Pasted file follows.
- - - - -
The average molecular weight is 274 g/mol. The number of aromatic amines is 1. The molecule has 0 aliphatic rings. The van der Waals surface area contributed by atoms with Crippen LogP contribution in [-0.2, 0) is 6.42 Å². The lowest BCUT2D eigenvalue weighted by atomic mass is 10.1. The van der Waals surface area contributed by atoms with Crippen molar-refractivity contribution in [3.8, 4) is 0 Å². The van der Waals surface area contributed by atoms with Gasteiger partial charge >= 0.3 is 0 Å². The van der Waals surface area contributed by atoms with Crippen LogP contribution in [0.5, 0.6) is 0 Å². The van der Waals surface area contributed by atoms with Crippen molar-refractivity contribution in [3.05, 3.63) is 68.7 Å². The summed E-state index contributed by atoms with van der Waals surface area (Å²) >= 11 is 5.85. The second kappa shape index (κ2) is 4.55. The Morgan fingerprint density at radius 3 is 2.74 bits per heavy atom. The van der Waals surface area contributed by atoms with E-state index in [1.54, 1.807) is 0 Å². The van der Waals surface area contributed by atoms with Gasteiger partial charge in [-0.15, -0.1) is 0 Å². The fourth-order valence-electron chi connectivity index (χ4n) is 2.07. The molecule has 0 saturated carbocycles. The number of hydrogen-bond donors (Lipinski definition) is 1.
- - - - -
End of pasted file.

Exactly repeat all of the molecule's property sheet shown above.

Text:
The average molecular weight is 274 g/mol. The number of aromatic amines is 1. The molecule has 0 aliphatic rings. The van der Waals surface area contributed by atoms with Crippen LogP contribution in [-0.2, 0) is 6.42 Å². The lowest BCUT2D eigenvalue weighted by atomic mass is 10.1. The van der Waals surface area contributed by atoms with Crippen molar-refractivity contribution in [3.8, 4) is 0 Å². The van der Waals surface area contributed by atoms with Gasteiger partial charge >= 0.3 is 0 Å². The van der Waals surface area contributed by atoms with Crippen LogP contribution in [0.5, 0.6) is 0 Å². The van der Waals surface area contributed by atoms with Crippen molar-refractivity contribution in [3.05, 3.63) is 68.7 Å². The summed E-state index contributed by atoms with van der Waals surface area (Å²) >= 11 is 5.85. The second kappa shape index (κ2) is 4.55. The Morgan fingerprint density at radius 3 is 2.74 bits per heavy atom. The van der Waals surface area contributed by atoms with E-state index in [1.54, 1.807) is 0 Å². The van der Waals surface area contributed by atoms with Gasteiger partial charge in [-0.15, -0.1) is 0 Å². The fourth-order valence-electron chi connectivity index (χ4n) is 2.07. The molecule has 0 saturated carbocycles. The number of hydrogen-bond donors (Lipinski definition) is 1.